That son is present literally in only a handful of the pictures, but his presence suffuses the project. The pictures are consistent in their clarity, their stability. There is not a lot of motion here; none of the pictures are off-balance or uncentred. But beyond that superficial consistency they are curiously eclectic in their points of view. Some of them are visually taught, complex layers of line and colour. Some are as simple as a child’s drawing, and depict the kind of thing that Richter’s son might have found interesting: a dead rabbit on the pavement, mordantly outlined in spray paint as though it were part of a crime scene; a drip of paint around a door’s peephole; a stack of enormous Legos dusted with snow. Some of the pictures are tinged with the bittersweet sentimentality of parenting – a child in a swing, caught at the apex of its arc; a child’s delicate hand holding a cherry on its branch. When Julien is in the pictures, we see him at a distance, a small figure in a complex scene: here is he peering into the window of an abandoned store; here he is running into the shadows of an overpass.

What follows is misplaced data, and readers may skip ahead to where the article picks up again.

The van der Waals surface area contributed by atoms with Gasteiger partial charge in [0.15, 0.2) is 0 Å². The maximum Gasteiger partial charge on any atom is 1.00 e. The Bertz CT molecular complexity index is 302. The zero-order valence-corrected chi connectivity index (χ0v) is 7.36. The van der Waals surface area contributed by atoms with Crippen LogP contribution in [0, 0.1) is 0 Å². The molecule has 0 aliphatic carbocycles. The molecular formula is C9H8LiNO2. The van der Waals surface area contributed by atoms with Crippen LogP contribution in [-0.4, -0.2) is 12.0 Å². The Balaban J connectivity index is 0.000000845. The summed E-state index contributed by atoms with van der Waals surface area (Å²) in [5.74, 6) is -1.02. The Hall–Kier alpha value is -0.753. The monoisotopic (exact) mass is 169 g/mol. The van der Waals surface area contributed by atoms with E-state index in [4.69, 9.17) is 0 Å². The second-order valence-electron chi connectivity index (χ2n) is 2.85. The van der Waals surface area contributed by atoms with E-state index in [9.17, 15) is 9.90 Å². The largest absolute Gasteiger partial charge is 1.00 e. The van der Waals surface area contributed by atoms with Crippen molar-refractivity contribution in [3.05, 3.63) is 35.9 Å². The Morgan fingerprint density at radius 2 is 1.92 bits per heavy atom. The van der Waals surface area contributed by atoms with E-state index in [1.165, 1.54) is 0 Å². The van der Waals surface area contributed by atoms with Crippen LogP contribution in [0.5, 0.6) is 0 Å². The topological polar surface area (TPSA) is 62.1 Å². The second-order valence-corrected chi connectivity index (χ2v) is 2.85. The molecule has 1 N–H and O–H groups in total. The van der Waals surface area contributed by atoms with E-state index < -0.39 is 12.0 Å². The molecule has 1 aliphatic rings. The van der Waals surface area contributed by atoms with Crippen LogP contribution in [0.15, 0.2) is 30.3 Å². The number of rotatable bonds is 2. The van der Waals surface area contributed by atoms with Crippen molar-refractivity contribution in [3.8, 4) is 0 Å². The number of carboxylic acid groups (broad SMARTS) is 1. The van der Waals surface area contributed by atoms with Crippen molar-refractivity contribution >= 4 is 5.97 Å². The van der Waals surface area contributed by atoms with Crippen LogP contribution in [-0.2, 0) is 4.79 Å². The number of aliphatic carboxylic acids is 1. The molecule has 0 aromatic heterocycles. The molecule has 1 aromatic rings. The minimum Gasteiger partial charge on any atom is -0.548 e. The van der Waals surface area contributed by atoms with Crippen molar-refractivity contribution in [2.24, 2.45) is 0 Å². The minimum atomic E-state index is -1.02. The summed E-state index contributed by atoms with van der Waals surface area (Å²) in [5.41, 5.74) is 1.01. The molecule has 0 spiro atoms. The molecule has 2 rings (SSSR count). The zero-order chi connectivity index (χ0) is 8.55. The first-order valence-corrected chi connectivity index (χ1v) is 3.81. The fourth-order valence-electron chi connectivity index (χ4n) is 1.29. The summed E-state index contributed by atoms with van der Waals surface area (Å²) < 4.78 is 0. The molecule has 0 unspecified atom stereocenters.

The project is also full of reflections on masculinity, from the Boy Scouts assembled on a lawn to a lone bearded man in his driveway hurling a hatchet toward his garage door. There are suggestions of violence and tenderness, a complexity held best in a striking image of a man and a boy in a river. The man is standing, shirtless and with his jeans rolled up, in the water up to his knees. His hand is on the head of a child who is crouching in the river, water up to his neck. They both look directly at the camera, their bodies framed by trees. The gesture – the man’s hand on the head – looks gentle; the man looks anything but. The photograph could have interrupted a baptism or stopped a drowning.